• Review of 93 studies shows that Red Yeast Rice is effective in lowering cholesterol

    Feb 19, 2007
    The National Research Center in Complementary and Alternative Medicine, University of Tromso, in Norway has performed a review of the research on Red Yeast Rice. The meta-analysis includes ninety-three randomized trials covering 9625 study participants. The combined results shows a significant ability to lower cholesterol (lowered by at least 16%), LDL-cholesterol levels (lowered by 22%), and triglyceride levels (dropped a minimum of 7%), and also an ability to raise beneficial and protective HDL levels compared to placebo.
  • Drinking moderate amounts of tea reduces the risk of dangerous arrhythmias in heart attack survivors

    Feb 16, 2007
    Drinking tea is linked with a decrease in the risk of dying in heart attack (acute myocardial infarction) survivors. Scientists from Beth Israel Deaconess Medical Center and the Harvard School of Public Health enrolled 3882 heart attack survivors in this study between the years 1989 and 1996. They were admitted into the study within four days of admission to the hospital.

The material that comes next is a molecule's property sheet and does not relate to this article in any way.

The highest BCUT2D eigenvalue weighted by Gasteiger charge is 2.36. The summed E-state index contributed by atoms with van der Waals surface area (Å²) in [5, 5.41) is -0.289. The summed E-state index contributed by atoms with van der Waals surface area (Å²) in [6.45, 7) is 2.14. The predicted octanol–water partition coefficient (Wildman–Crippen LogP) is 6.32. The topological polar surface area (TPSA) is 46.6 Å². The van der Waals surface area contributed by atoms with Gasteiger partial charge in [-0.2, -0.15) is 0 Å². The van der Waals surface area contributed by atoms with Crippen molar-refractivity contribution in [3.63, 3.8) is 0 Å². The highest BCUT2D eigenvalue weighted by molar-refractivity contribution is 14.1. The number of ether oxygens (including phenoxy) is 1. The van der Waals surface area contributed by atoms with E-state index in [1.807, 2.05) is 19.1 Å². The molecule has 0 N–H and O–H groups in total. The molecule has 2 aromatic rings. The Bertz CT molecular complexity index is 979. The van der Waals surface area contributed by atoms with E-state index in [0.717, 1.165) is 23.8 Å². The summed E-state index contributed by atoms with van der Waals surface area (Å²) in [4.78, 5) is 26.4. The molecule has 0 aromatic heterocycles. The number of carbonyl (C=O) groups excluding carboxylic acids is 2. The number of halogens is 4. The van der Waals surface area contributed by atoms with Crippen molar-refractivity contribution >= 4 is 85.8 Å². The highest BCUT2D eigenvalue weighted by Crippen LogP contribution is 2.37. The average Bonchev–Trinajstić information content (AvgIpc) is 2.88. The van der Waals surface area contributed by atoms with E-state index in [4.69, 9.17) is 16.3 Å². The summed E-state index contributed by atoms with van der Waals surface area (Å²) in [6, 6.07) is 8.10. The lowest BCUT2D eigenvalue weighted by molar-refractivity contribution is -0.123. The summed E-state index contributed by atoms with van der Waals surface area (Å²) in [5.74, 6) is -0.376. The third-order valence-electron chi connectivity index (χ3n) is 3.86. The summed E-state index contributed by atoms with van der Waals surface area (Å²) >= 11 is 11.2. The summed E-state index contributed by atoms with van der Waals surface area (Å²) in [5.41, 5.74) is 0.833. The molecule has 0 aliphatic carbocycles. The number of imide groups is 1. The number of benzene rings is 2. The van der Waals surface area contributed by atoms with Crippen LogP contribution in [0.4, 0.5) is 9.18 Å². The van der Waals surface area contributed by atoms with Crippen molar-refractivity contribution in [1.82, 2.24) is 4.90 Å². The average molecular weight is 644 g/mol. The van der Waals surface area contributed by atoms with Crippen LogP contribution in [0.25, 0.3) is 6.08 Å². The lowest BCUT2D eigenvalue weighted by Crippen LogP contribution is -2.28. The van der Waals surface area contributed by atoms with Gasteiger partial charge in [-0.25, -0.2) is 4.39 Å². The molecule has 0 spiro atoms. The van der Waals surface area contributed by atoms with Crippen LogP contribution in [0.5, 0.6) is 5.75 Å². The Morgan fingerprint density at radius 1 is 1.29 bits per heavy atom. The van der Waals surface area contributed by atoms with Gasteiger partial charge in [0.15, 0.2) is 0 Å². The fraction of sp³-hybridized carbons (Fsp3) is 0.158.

• Flax Lignans improve hair loss in men

    Feb 15, 2007
    Androgenic alopecia (AGA) is the most common form of hair loss in both men and women. In AGA there is too high a level of the powerful male hormone DHT. DHT enters into the hair follicle and sends a signal for the follicle to miniaturize; the hair that then grows is thinner, brittle and likely to fall out.
  • Second recent study shows that selenium slows cognitive decline

    Feb 14, 2007
    Selenium is a mineral needed for detoxification, immune function, and antioxidant activity. Studies over the last couple of years show that low selenium levels increase the risk of developing heart damage, hepatitis, cancer, cataracts, poor immune system function, and now you can add age-related mental decline. Selenium is also part of the health-span extending glutathione system.
  • Vitamin D clearly cuts the risk of breast cancer

    Feb 13, 2007
    The results of data from a combination of two studies regarding breast cancer and Vitamin D is very clear; women with the lowest blood levels of active Vitamin D had the highest rates of breast cancer, and the breast cancer rates dropped as Vitamin D levels increased. The analysis included 1760 individuals and those with the highest blood levels of active Vitamin D had a 50% drop in the risk of developing breast cancer. The study is published on line ahead of print in the Journal of Steroid Biochemistry and Molecular Biology.